Sunday, January 04, 2009

Live & On Record: Nurse With Wound

Nurse With Wound were playing in the Dublin Electronic Arts Festival, supported by Stephen O'Malley of Sunn-O)))). I was there to check out the action. Stephen O'Malley did stuff not unlike what he would do with Sunn-O))), only without the capes or dry ice. He then joined Nurse With Wound, who seem to be a bunch of musicians, one of whom may be Mr Nurse With Wound. The music was hard to describe, but it was load and discordant and not the kind of thing your ma would like. They also had a nice picture show, and on some of the songs someone from Nurse With Wound would sing, usually in a somewhat challenging manner. One of the sung tracks went from being a dialogue between God and the Devil (sung by one guy switching between a low and a high voice) to a disturbed version of Sheena Easton's 'Nine To Five'. Another was a cover of 'My Lovely Horse' from Father Ted, a rendition unlikely to win the Eurovision. All deadly stuff.

I liked it all so much I bought TWO Nurse With Wound albums. Resisting the urge to buy the limited edition €50 double albums the merchandiser kept trying to foist on me, I instead went for two random records on the strength of their cover. One of them is called Salt Marie Celeste, and is one single repetitive track. It is long and doomy, and I like listening to it when I am in that kind of mood. I suspect it might be good for the Call of Cthulhu games. The other is called Huffin' Rag Blues, and I bought it because of its "Hello sailor!" cover. It is kind of like mutant swing music – or like music from between the world wars but played by a bunch of weirdos trying to make it sound as disturbed as possible. And it features the God-Devil and 'Nine To Five' song, which is here scrunched together and called 'Black Teeth'. Result.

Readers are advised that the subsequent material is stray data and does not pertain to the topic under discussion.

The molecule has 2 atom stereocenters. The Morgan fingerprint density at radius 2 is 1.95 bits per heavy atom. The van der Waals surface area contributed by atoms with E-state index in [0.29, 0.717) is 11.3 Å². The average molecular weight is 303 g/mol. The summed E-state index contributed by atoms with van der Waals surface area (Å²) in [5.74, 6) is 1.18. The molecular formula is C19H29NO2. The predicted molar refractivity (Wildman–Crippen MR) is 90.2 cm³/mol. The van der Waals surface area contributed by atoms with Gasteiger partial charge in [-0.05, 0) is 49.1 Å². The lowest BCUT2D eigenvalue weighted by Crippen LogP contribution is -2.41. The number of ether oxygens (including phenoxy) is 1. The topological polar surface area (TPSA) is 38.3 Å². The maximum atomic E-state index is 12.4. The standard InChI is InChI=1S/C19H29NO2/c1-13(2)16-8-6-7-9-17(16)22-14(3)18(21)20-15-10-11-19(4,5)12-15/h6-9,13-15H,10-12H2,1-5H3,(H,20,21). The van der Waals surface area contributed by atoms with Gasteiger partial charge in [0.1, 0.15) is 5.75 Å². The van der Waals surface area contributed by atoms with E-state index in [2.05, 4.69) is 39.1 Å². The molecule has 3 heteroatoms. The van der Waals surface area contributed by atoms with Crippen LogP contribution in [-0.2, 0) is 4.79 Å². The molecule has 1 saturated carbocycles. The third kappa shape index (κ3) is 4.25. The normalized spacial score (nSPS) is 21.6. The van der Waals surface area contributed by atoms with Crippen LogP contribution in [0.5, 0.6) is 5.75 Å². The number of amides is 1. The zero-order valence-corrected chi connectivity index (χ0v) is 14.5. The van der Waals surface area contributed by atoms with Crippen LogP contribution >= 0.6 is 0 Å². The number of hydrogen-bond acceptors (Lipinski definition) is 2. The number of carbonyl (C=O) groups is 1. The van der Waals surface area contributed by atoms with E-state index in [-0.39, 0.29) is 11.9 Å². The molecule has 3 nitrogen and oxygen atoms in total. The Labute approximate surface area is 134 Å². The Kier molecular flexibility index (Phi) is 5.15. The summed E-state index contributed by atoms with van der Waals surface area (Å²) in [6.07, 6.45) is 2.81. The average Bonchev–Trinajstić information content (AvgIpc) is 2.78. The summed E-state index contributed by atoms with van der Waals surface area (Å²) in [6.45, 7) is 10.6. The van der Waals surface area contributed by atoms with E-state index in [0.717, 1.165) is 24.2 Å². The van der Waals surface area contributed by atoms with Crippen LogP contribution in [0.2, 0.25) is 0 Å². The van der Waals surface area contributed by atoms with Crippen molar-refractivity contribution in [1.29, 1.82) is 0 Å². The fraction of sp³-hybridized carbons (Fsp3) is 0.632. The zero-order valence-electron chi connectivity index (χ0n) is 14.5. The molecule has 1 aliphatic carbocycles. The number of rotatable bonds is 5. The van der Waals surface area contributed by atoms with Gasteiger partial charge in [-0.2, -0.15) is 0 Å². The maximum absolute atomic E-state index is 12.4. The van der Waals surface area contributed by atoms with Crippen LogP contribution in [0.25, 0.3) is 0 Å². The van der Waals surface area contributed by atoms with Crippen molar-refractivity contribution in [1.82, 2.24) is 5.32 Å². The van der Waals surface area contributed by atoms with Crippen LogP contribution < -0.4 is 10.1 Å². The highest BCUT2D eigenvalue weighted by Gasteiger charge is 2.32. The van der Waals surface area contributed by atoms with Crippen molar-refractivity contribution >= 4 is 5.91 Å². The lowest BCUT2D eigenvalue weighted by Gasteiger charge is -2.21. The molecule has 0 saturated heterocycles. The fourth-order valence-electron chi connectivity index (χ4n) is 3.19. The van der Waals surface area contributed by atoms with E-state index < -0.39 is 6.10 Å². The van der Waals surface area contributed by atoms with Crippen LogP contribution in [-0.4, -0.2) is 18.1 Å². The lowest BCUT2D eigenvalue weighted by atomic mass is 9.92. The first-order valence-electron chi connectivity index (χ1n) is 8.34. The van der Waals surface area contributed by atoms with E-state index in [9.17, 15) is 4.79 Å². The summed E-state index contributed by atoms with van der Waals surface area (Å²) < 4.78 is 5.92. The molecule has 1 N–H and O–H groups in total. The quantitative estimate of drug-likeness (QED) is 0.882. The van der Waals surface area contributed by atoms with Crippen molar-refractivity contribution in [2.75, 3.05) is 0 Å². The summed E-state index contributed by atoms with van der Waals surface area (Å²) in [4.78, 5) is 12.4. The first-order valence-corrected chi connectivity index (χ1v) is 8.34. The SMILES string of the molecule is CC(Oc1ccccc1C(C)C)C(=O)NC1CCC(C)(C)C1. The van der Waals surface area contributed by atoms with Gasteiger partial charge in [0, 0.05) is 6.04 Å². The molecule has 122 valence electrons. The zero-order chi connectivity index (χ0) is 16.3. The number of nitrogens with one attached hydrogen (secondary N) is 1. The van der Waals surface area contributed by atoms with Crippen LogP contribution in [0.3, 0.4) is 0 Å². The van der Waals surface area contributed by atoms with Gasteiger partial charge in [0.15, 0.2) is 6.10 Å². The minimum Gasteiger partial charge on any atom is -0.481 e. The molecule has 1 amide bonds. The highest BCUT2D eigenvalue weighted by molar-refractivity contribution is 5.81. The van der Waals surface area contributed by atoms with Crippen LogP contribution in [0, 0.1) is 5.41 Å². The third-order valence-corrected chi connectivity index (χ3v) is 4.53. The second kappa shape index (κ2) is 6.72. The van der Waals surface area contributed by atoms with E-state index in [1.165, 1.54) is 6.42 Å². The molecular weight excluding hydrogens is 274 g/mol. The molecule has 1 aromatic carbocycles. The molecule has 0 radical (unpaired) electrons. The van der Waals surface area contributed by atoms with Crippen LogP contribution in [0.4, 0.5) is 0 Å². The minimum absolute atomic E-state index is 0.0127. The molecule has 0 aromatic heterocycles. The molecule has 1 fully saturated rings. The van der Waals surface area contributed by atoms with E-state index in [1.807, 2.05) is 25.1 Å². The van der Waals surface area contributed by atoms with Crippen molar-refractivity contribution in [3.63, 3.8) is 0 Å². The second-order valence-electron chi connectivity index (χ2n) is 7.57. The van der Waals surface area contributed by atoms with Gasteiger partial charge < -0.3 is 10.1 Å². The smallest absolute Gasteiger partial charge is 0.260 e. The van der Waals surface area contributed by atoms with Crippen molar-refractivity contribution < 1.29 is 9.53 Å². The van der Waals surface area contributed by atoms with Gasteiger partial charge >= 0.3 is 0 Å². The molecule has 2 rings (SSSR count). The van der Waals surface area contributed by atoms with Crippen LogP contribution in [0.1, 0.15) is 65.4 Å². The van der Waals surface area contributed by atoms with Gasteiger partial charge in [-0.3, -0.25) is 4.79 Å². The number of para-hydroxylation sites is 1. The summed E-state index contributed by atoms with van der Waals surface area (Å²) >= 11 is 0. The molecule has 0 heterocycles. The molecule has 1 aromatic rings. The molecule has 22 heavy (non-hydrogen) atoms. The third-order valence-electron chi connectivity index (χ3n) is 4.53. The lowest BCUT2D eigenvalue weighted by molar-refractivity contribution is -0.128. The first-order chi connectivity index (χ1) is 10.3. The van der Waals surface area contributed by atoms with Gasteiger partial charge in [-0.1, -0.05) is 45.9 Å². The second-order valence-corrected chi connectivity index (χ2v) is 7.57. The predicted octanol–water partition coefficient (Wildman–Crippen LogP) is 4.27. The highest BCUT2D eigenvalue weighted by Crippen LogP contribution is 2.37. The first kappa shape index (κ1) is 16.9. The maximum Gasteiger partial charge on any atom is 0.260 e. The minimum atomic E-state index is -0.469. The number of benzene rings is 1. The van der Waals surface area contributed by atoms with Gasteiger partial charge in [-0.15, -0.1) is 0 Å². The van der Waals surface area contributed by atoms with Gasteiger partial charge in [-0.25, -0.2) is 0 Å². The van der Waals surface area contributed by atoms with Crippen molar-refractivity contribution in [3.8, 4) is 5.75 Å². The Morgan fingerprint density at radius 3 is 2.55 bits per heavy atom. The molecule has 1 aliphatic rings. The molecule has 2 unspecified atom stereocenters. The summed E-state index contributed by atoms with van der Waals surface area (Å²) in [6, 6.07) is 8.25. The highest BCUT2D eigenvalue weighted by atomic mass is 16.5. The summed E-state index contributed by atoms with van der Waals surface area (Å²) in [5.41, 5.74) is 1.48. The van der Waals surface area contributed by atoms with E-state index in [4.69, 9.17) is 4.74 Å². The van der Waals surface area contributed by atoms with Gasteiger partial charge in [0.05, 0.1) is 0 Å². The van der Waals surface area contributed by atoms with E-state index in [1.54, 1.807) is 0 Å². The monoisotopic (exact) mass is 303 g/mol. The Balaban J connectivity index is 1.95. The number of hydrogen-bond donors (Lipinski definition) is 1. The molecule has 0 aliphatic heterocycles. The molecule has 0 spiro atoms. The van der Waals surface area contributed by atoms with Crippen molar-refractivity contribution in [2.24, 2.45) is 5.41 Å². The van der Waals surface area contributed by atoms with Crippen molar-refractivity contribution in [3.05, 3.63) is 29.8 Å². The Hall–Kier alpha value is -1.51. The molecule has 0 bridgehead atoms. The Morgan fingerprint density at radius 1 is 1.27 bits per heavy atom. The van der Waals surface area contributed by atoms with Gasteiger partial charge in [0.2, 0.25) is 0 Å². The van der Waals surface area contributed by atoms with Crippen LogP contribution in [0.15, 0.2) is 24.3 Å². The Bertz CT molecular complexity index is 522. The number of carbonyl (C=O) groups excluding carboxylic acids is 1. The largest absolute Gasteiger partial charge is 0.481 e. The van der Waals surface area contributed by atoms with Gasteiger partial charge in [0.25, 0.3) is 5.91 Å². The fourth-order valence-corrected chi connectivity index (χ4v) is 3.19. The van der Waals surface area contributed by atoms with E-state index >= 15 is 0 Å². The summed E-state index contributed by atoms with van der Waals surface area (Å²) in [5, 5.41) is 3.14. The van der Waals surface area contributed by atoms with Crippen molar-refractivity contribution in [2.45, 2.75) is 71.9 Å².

I should also mention the free double CD they were giving away with the programme to the Dublin Electronic Arts Festival. I think it includes acts who played at festival events, plus some local chancers. It is good stuff, but essentially the kind of thing you listen to by the yard, so I cannot recommend any individual tracks.

DEAF is famous for its programmes, which are typically so over-designed as to be completely illegible, or else are so big and/or oddly shaped as to be near useless as a handy guide to what's on. This time round, the programme could be read, but it was both huge and oddly shaped and so impossible to carry around. But the CD it came with made it well worth picking up. Away draw.

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